Not bad for a first salmon…

This story is from more than 25 years ago, in 1986! I was a little lad away at boarding school and it was coming up to a weekend where we all got to go home for Fri-Sat night. This happened to coincide with my 11th birthday on the 2nd October.  Anyway, I’d been doing my research in the Trout and Salmon and had decided that I neeeded a sink tip line to get down deeper in the autumn as I was determined to catch my first salmon on the fly.  Believe it or not, at school I ran a fly-tying hobbies class and I had tied myself a Garry dog.  With that and the sink tip line I couldn’t fail!

I was playing rugby on the saturday so the fishing would have to wait until the next day. So, on Sunday lunchtime, with only 5 hours before I had to be back at school, Dad and I headed off to Warden on the South Tyne, not far from Hexham.  I was armed with my 10ft single-handed trout rod, my new sink tip line and a 12lb leader with my Garry dog tube.  

The pool we were heading for is a very long holding pool, just upstream from the paper mill. The stream runs into a rock face and is pushed 90 degrees left, with lovely shallow gravel on the near bank and a vertical drop into deep water at the far side. It creates a lovely piece of water. After about 50 yards it widens and deepens into the main body of the pool and the flow starts to slow.  I had fished down from the neck of the pool without a touch, but was optimistic having seen a few fish show.  I had reached as far as i could go and was millimetres from going over the top of my wellies (I wasn’t allowed waders, as I always got wet and Dad thought I’d drown myself!).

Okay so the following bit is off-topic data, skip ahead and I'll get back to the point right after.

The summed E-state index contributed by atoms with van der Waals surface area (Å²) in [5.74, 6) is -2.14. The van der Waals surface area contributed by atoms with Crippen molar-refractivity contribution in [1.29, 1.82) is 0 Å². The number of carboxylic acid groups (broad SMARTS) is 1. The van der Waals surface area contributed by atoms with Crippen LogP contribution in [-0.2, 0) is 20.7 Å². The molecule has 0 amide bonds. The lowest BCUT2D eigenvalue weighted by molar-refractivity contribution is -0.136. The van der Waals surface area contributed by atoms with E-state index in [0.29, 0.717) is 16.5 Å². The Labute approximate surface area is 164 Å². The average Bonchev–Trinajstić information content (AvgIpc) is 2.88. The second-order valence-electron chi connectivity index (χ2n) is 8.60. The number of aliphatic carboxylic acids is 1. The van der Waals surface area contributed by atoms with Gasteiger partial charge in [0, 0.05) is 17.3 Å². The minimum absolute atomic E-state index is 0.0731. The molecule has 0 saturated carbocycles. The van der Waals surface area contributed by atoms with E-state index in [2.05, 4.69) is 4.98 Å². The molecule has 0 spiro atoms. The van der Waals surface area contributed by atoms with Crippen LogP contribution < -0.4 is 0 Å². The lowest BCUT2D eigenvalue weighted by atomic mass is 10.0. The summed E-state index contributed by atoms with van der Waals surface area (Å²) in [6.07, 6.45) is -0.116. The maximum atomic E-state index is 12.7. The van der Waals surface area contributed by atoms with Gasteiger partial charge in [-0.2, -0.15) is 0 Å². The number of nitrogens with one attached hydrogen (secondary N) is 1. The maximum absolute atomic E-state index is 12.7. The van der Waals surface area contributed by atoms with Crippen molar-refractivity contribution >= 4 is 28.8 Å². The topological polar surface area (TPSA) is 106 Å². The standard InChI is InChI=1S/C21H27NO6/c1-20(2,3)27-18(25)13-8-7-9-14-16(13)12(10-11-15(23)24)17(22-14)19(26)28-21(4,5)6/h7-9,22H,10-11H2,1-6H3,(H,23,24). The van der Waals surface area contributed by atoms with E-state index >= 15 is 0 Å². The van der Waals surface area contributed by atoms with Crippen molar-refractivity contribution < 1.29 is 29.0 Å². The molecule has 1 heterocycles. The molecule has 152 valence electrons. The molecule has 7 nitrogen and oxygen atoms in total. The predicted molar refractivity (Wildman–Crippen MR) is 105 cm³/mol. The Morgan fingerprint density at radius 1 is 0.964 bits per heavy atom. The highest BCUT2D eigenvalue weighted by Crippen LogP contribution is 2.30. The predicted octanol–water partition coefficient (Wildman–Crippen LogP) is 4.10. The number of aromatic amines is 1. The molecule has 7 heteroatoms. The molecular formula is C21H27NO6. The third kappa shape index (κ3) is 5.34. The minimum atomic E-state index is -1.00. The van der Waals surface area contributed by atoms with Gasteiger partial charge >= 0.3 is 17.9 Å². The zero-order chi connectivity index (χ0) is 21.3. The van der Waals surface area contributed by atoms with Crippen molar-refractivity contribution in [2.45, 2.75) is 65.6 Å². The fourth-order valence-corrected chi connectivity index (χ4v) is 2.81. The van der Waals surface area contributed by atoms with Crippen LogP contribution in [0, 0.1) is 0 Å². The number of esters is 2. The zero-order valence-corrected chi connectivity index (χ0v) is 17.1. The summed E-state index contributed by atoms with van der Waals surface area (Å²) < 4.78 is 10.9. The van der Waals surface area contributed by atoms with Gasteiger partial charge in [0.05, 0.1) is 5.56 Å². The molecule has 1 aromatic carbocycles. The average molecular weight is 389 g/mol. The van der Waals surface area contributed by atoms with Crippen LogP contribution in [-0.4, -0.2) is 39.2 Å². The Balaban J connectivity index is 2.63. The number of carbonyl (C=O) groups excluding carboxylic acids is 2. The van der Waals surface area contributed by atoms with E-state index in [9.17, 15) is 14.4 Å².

I fished as far down as I could, as I’d seen quite a decent fish showing, but as is so often the case, it was just out of reach. I asked Dad if he could wade out a yard and cover it for me, as it was bound to take because I had killer fly on and a new sink tip line! (At the same time I argued my case for some waders!!)  

Dad cast across, stripped off a few yards of line and handed me the rod back. The slack in the line very gradually came tight and the line began to swing very slowly across the current, then it stopped. I figured it must be caught on the bottom, with all the slack line and slow current, so I lifted the rod to try to free it. The bottom began to move.  I felt that very familiar now, but not so much at the time, slow powerful shaking of a big salmon’s head. “It’s a fish! It’s a fish!” came out of my mouth a few times, and “Calm down! calm down!” came the reply from Dad, followed by, “What weight line have you got on?”

I had 12lb.